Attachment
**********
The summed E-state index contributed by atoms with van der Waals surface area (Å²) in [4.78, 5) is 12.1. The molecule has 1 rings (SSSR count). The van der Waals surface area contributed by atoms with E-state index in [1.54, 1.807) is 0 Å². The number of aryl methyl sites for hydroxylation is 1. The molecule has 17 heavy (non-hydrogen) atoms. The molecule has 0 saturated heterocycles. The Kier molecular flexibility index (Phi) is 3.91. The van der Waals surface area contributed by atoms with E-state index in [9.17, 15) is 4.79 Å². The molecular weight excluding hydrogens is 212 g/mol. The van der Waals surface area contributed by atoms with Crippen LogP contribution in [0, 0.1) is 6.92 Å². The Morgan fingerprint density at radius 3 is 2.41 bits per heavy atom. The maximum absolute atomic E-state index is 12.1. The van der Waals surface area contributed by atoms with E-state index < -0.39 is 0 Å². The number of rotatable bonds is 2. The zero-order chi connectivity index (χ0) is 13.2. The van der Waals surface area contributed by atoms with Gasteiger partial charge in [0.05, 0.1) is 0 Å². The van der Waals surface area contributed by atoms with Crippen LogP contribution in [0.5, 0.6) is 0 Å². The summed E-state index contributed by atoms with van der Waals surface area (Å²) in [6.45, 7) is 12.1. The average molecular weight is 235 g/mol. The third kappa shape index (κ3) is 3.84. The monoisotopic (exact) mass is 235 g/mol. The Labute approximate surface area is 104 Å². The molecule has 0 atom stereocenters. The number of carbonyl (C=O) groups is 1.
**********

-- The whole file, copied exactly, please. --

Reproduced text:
The summed E-state index contributed by atoms with van der Waals surface area (Å²) in [4.78, 5) is 12.1. The molecule has 1 rings (SSSR count). The van der Waals surface area contributed by atoms with E-state index in [1.54, 1.807) is 0 Å². The number of aryl methyl sites for hydroxylation is 1. The molecule has 17 heavy (non-hydrogen) atoms. The molecule has 0 saturated heterocycles. The Kier molecular flexibility index (Phi) is 3.91. The van der Waals surface area contributed by atoms with E-state index in [9.17, 15) is 4.79 Å². The molecular weight excluding hydrogens is 212 g/mol. The van der Waals surface area contributed by atoms with Crippen LogP contribution in [0, 0.1) is 6.92 Å². The Morgan fingerprint density at radius 3 is 2.41 bits per heavy atom. The maximum absolute atomic E-state index is 12.1. The van der Waals surface area contributed by atoms with E-state index < -0.39 is 0 Å². The number of rotatable bonds is 2. The zero-order chi connectivity index (χ0) is 13.2. The van der Waals surface area contributed by atoms with Gasteiger partial charge in [0.05, 0.1) is 0 Å². The van der Waals surface area contributed by atoms with Crippen LogP contribution in [0.5, 0.6) is 0 Å². The summed E-state index contributed by atoms with van der Waals surface area (Å²) in [6.45, 7) is 12.1. The average molecular weight is 235 g/mol. The third kappa shape index (κ3) is 3.84. The monoisotopic (exact) mass is 235 g/mol. The Labute approximate surface area is 104 Å². The molecule has 0 atom stereocenters. The number of carbonyl (C=O) groups is 1.